Yeah I know, this is a specialist's world and it kinda sucks, to be honest...It only creates people who do not know anything beyond the boundaries of their very narrow fields. But I see the necessity of it in our modern-day society. It kinda makes me wish that I was born in the golden age of Polymaths. LOL
 
  • #11
Have you looked into medical physics at all?

It can certainly include lots of other fields of physics, as well as other sciences. A lot can depend on where you decide to go with any research you do.

It definitely leans toward the applied side of things.

And since it's a professional branch of physics, it tends to pay well once you've gone through the certification process.

How to Become a Medical Physicist
 
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  • #12
Cha0t1c said:
I go into fields with high demand...

The $67,000 number was for fields in high demand. That's why it's $67,000 and not $50,000.

Cha0t1c said:
Because I am not lazy,

Are you saying others are?

Cha0t1c said:
I always try to keep up with the progress in my field,

Are you saying others don't?

Cha0t1c said:
I learn new technologies

Are you saying others don't?

Cha0t1c said:
I learn new programming languages,

Are you saying others don't?

Cha0t1c said:
I learn soft skills.

Hmmm...

I think rather than trying to plan your life out to the micron right now, you would be well-served taking class on business and how it works. Your local CC almost certainly has something suitable.
 
  • #13
Vanadium 50 said:
Are you saying others don't?

I didn't say anywhere in my post that other people are not doing the same things that I do. However, not all people do these things, and that's the difference between brilliant engineers and average engineers...

Vanadium 50 said:
The $67,000 number was for fields in high demand. That's why it's $67,000 and not $50,000.

I don't know man, but I think there's something wrong with your numbers here...I've read in many many places that software engineering salary could get much much higher than that figure of yours. Plus, I've asked multiple people who are working in the field about the salary range and their response was that it could go well beyond $100K for good developers. So please, could you provide a legitimate source to support your claim?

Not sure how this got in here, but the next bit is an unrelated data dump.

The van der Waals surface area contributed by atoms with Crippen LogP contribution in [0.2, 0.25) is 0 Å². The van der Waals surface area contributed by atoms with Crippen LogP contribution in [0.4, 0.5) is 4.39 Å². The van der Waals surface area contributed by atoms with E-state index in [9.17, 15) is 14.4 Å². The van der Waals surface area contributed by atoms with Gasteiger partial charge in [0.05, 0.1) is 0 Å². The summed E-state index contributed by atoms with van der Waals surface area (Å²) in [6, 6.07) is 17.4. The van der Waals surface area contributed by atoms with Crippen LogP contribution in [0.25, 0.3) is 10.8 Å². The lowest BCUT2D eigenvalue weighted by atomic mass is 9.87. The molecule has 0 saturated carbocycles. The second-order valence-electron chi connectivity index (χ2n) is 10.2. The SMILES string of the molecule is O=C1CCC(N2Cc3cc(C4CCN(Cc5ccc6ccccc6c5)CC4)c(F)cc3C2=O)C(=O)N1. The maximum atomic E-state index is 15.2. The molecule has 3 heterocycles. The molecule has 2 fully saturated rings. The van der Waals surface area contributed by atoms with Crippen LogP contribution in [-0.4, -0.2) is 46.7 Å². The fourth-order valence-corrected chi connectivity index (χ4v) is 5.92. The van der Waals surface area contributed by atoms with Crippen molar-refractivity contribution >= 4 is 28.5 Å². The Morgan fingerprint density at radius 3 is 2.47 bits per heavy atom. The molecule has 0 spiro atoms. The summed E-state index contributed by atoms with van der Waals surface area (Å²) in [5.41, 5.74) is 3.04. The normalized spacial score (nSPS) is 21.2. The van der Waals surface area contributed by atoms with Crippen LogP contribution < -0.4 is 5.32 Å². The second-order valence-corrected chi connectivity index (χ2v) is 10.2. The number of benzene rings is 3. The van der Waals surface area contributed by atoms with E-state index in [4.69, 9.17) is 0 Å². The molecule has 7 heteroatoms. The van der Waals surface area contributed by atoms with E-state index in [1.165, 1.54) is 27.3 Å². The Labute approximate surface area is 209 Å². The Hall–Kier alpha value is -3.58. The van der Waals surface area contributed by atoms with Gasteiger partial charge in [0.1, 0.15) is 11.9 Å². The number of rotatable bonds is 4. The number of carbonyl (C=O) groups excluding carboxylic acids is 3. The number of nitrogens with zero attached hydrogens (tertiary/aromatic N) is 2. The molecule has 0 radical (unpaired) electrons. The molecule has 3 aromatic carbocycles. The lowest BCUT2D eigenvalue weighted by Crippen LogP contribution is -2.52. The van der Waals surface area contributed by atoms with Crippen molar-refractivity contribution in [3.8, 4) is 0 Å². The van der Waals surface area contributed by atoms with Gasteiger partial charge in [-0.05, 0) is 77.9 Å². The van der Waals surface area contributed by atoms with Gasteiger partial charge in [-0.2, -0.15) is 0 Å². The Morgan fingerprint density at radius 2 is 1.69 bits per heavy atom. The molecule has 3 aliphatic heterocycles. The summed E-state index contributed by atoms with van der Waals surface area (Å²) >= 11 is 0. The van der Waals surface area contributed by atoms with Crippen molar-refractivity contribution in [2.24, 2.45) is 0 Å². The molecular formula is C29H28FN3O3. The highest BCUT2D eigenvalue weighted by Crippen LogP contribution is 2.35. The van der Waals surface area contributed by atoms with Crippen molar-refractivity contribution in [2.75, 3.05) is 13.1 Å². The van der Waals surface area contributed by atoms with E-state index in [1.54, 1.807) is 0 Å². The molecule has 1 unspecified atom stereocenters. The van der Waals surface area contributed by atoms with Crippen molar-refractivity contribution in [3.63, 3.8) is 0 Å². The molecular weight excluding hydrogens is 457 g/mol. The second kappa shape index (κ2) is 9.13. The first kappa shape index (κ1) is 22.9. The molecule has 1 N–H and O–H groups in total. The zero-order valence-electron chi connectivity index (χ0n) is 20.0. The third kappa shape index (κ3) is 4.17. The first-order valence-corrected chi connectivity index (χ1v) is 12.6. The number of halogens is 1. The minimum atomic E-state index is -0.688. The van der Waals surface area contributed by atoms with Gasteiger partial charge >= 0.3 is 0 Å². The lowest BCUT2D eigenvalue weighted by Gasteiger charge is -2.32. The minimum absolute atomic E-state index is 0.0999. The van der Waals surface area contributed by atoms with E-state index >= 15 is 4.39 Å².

• #15
Cha0t1c said:
Well, lucrative for me, is a job that would pay at least $100K+. Though being a millionaire is cool, I don't expect to get that much money just by being a physicist or engineer.
People who make $100k+ should be millionaires before they retire. Just to put a fine point on it, usually "millionaire" refers to net worth/wealth, not income. Income of over $1m is very rare, but wealth over $1m is middle class.
 
  • #16
Vanadium 50 said:

@Vanadium 50 , it's worth keeping in mind that the first link you provided deal with entry-level salaries for various professions or jobs -- the OP is referring to mid-career salaries. Also, we see average wages -- are these the mean, or median wage?

I also want to note that the article in the first link makes the following statement:

"Graduates should keep in mind that averages can mask variations. For example, within STEM-related careers there are some specialized areas that pay significantly more than average"
 
  • #17
To the OP:

I have a few questions/comments:

1. You clearly seem to have an interest in both physics and computer science. Are you not able to double-major in both at your school?

2. With regards to studying physics and taking computer science on the side -- many students have done so, and subsequently worked on areas related to both (scientific computing, image processing, data science, etc.)